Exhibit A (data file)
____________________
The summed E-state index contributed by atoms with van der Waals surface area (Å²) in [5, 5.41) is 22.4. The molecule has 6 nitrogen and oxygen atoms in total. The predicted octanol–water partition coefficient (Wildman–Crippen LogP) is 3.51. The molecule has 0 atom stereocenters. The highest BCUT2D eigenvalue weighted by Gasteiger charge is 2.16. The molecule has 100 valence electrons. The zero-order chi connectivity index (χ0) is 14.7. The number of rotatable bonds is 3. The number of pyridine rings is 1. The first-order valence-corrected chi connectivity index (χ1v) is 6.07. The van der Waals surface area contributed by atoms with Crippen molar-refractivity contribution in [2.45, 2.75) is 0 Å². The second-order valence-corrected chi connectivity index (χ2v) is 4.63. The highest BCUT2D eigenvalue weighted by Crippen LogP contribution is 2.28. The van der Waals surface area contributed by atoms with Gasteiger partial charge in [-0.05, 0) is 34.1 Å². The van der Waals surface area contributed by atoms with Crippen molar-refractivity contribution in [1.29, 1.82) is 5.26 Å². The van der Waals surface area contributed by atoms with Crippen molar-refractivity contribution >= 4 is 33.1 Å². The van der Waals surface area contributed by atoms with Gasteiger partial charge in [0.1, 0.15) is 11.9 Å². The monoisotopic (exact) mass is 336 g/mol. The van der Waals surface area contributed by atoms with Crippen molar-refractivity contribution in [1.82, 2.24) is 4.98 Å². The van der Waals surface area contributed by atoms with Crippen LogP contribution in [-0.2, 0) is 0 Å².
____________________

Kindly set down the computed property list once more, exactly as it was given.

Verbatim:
The summed E-state index contributed by atoms with van der Waals surface area (Å²) in [5, 5.41) is 22.4. The molecule has 6 nitrogen and oxygen atoms in total. The predicted octanol–water partition coefficient (Wildman–Crippen LogP) is 3.51. The molecule has 0 atom stereocenters. The highest BCUT2D eigenvalue weighted by Gasteiger charge is 2.16. The molecule has 100 valence electrons. The zero-order chi connectivity index (χ0) is 14.7. The number of rotatable bonds is 3. The number of pyridine rings is 1. The first-order valence-corrected chi connectivity index (χ1v) is 6.07. The van der Waals surface area contributed by atoms with Crippen molar-refractivity contribution in [2.45, 2.75) is 0 Å². The second-order valence-corrected chi connectivity index (χ2v) is 4.63. The highest BCUT2D eigenvalue weighted by Crippen LogP contribution is 2.28. The van der Waals surface area contributed by atoms with Gasteiger partial charge in [-0.05, 0) is 34.1 Å². The van der Waals surface area contributed by atoms with Crippen molar-refractivity contribution in [1.29, 1.82) is 5.26 Å². The van der Waals surface area contributed by atoms with Crippen molar-refractivity contribution >= 4 is 33.1 Å². The van der Waals surface area contributed by atoms with Gasteiger partial charge in [0.1, 0.15) is 11.9 Å². The monoisotopic (exact) mass is 336 g/mol. The van der Waals surface area contributed by atoms with Crippen molar-refractivity contribution in [1.82, 2.24) is 4.98 Å². The van der Waals surface area contributed by atoms with Crippen LogP contribution in [-0.2, 0) is 0 Å².